Authoring a study presented at an international conference is obviously an important accomplishment for an aspiring scientist, and no doubt the study will impress college admissions officials. However, Levitt is more than a scientist; she has a broad range of interests and achievements that should impress any college she chooses. She writes and draws, enjoys volleyball and horseback riding, has volunteered at a riding program for disabled children and is the editor of her school's literary magazine.
The summer's work was also rewarding for Walters, who was impressed by the intern's attitude toward the challenges of working in the lab. "This was a good mentoring opportunity for me," Walters said. "It's unusual to find a high school student who not only has a high level of knowledge, but also an interest in the work and a dedication to doing the best job she can."
Levitt recently attended a five-day writing retreat in Montana and stays very busy with extracurricular opportunities through her school and community. As she looked ahead to what she'll do this summer, she talked of more personal time than she's had for years. "I want something less structured this summer," she said.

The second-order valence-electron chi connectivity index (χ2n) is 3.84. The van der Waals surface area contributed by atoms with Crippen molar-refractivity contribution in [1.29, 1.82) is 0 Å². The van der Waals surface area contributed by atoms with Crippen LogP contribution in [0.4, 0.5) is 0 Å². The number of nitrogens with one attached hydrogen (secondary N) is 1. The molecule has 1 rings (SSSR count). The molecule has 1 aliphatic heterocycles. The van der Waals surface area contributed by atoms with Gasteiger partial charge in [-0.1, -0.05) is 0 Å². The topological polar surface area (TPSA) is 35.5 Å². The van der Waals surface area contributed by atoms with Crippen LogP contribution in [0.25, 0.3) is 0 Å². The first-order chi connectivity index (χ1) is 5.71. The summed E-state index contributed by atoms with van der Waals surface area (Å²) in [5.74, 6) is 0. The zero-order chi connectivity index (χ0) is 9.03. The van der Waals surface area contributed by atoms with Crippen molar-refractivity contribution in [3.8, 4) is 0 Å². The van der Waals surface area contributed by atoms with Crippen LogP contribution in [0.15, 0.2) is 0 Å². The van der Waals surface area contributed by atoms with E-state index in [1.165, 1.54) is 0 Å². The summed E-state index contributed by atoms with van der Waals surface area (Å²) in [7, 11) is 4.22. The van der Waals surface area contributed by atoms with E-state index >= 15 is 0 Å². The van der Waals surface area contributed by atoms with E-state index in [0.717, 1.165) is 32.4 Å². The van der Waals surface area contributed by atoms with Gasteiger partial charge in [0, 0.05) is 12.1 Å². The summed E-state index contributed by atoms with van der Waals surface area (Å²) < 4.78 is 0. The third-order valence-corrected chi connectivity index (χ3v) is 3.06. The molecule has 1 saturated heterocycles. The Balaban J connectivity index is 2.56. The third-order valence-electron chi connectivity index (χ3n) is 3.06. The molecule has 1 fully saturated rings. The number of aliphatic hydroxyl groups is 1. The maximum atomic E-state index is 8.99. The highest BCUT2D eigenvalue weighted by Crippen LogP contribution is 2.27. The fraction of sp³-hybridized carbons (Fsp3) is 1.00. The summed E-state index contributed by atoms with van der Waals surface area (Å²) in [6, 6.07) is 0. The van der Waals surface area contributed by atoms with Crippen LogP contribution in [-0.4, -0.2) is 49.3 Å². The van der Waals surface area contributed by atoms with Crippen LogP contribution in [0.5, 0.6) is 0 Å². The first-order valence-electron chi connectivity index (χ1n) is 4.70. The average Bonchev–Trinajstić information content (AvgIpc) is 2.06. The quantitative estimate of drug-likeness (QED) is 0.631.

Levitt A, Gladwell W, Walters DM, Martin JR, Holder K, Kleeberger SR. Inter-strain variation in airway responsiveness to serotonin. NIH/NIEHS, RTP, NC
Introduction: Airway hyperresponsiveness (AHR) is a hallmark of asthma and other chronic respiratory conditions. Studies examining AHR to cholinergic agonists have identified quantitative trait loci (QTLs) on several chromosomes; however, few studies have investigated the genetic basis of AHR to serotonin (5-HT), a potent bronchoconstrictor released from mast cells. The current study was designed to identify the genetic basis of differential susceptibility to 5-HT-induced AHR in inbred mice.
Methods: Fifteen inbred strains of male mice (JAX) were assessed for changes in pulmonary function in response to 5-HT using the flexiVent�� system. Briefly, mice were anesthetized, cannulated, paralyzed and ventilated at 150 breaths/min with a tidal volume of 7.5 ml/kg. Airway resistance was measured every 30 sec for 5 min after a 10 sec aerosol of 5-HT (10 mg/ml) or phosphate buffered saline (PBS). Peak resistance values were reported as the mean + SEM for each strain (n=6-8/strain).
Results: A comparison of inbred strains revealed significant inter-strain variation in 5-HT-induced airway resistance. C3H/HeJ mice were the least responsive and BTBR T+ tf/J mice were the most responsive to 5-HT (1.0650 cmH2O.sec/ml vs 16. 9327 cmH2O.sec/ml, respectively). There were no significant differences in airway resistance at baseline or in response to aerosolized PBS between strains.
Conclusions: Differential responses in inbred strains of mice indicate that there is a significant genetic contribution to 5-HT-induced increases in resistance. Future studies will identify the mode of inheritance and candidate genes for this model.
Funded by NIEHS Intramural Program.